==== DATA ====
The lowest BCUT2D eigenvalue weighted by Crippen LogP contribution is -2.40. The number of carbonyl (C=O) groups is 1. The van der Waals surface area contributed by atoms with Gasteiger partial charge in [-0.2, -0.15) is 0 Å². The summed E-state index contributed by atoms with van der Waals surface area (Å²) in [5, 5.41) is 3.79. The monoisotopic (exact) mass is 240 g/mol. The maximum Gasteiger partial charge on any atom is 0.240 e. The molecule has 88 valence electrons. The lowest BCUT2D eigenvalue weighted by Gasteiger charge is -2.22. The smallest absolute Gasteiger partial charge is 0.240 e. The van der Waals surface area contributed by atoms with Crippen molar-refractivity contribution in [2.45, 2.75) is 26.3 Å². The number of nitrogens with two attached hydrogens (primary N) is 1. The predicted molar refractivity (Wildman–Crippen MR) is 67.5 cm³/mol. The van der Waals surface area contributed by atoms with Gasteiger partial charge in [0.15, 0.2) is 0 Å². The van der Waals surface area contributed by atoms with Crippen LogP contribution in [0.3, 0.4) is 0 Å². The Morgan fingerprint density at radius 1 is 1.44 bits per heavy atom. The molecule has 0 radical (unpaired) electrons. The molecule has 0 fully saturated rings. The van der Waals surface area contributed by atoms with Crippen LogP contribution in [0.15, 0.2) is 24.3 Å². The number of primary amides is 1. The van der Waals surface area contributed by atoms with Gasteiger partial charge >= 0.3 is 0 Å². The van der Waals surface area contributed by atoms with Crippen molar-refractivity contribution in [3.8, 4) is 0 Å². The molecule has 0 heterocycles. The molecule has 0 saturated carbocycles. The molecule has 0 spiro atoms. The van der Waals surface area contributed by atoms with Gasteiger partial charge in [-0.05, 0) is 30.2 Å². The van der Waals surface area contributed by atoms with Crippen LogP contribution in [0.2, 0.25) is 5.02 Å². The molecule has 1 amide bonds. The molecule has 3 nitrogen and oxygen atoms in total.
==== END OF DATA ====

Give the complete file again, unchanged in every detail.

The lowest BCUT2D eigenvalue weighted by Crippen LogP contribution is -2.40. The number of carbonyl (C=O) groups is 1. The van der Waals surface area contributed by atoms with Gasteiger partial charge in [-0.2, -0.15) is 0 Å². The summed E-state index contributed by atoms with van der Waals surface area (Å²) in [5, 5.41) is 3.79. The monoisotopic (exact) mass is 240 g/mol. The maximum Gasteiger partial charge on any atom is 0.240 e. The molecule has 88 valence electrons. The lowest BCUT2D eigenvalue weighted by Gasteiger charge is -2.22. The smallest absolute Gasteiger partial charge is 0.240 e. The van der Waals surface area contributed by atoms with Crippen molar-refractivity contribution in [2.45, 2.75) is 26.3 Å². The number of nitrogens with two attached hydrogens (primary N) is 1. The predicted molar refractivity (Wildman–Crippen MR) is 67.5 cm³/mol. The van der Waals surface area contributed by atoms with Gasteiger partial charge in [0.15, 0.2) is 0 Å². The van der Waals surface area contributed by atoms with Crippen LogP contribution in [0.3, 0.4) is 0 Å². The Morgan fingerprint density at radius 1 is 1.44 bits per heavy atom. The molecule has 0 radical (unpaired) electrons. The molecule has 0 fully saturated rings. The van der Waals surface area contributed by atoms with Crippen LogP contribution in [0.15, 0.2) is 24.3 Å². The number of primary amides is 1. The van der Waals surface area contributed by atoms with Gasteiger partial charge >= 0.3 is 0 Å². The van der Waals surface area contributed by atoms with Crippen molar-refractivity contribution in [3.8, 4) is 0 Å². The molecule has 0 heterocycles. The molecule has 0 saturated carbocycles. The molecule has 0 spiro atoms. The van der Waals surface area contributed by atoms with Gasteiger partial charge in [-0.05, 0) is 30.2 Å². The van der Waals surface area contributed by atoms with Crippen LogP contribution in [0.2, 0.25) is 5.02 Å². The molecule has 1 amide bonds. The molecule has 3 nitrogen and oxygen atoms in total.